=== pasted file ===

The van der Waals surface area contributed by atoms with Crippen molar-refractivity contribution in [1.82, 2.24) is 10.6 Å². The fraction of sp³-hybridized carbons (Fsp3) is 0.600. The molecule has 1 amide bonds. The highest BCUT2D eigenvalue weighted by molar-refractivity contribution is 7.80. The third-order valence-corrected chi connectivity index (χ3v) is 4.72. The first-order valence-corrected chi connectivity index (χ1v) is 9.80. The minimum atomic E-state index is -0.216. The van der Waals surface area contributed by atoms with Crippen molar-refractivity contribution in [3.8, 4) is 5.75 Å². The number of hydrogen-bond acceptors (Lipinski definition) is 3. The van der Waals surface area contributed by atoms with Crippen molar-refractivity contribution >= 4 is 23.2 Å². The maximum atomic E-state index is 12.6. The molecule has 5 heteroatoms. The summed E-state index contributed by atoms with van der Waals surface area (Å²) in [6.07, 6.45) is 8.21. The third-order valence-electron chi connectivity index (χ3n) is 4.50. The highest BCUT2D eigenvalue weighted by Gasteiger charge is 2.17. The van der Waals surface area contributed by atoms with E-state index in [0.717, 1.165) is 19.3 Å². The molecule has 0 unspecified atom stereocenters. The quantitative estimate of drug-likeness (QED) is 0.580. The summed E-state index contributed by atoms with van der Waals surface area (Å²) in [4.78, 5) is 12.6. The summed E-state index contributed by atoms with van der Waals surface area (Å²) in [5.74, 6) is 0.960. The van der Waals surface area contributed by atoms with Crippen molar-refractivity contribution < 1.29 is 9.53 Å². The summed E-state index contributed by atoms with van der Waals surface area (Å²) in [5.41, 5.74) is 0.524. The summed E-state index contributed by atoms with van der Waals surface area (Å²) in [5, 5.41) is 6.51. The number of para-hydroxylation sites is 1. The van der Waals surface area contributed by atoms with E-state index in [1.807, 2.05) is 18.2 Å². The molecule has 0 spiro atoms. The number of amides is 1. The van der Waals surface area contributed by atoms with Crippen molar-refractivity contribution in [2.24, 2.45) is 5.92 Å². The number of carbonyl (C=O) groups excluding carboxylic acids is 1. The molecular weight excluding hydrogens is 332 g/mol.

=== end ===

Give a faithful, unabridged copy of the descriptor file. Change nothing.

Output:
The van der Waals surface area contributed by atoms with Crippen molar-refractivity contribution in [1.82, 2.24) is 10.6 Å². The fraction of sp³-hybridized carbons (Fsp3) is 0.600. The molecule has 1 amide bonds. The highest BCUT2D eigenvalue weighted by molar-refractivity contribution is 7.80. The third-order valence-corrected chi connectivity index (χ3v) is 4.72. The first-order valence-corrected chi connectivity index (χ1v) is 9.80. The minimum atomic E-state index is -0.216. The van der Waals surface area contributed by atoms with Crippen molar-refractivity contribution in [3.8, 4) is 5.75 Å². The number of hydrogen-bond acceptors (Lipinski definition) is 3. The van der Waals surface area contributed by atoms with Crippen molar-refractivity contribution >= 4 is 23.2 Å². The maximum atomic E-state index is 12.6. The molecule has 5 heteroatoms. The summed E-state index contributed by atoms with van der Waals surface area (Å²) in [6.07, 6.45) is 8.21. The third-order valence-electron chi connectivity index (χ3n) is 4.50. The highest BCUT2D eigenvalue weighted by Gasteiger charge is 2.17. The van der Waals surface area contributed by atoms with E-state index in [0.717, 1.165) is 19.3 Å². The molecule has 0 unspecified atom stereocenters. The quantitative estimate of drug-likeness (QED) is 0.580. The summed E-state index contributed by atoms with van der Waals surface area (Å²) in [4.78, 5) is 12.6. The summed E-state index contributed by atoms with van der Waals surface area (Å²) in [5.74, 6) is 0.960. The van der Waals surface area contributed by atoms with Crippen molar-refractivity contribution < 1.29 is 9.53 Å². The summed E-state index contributed by atoms with van der Waals surface area (Å²) in [5.41, 5.74) is 0.524. The summed E-state index contributed by atoms with van der Waals surface area (Å²) in [5, 5.41) is 6.51. The number of para-hydroxylation sites is 1. The van der Waals surface area contributed by atoms with E-state index in [1.807, 2.05) is 18.2 Å². The molecule has 0 spiro atoms. The number of amides is 1. The van der Waals surface area contributed by atoms with Crippen molar-refractivity contribution in [2.24, 2.45) is 5.92 Å². The number of carbonyl (C=O) groups excluding carboxylic acids is 1. The molecular weight excluding hydrogens is 332 g/mol.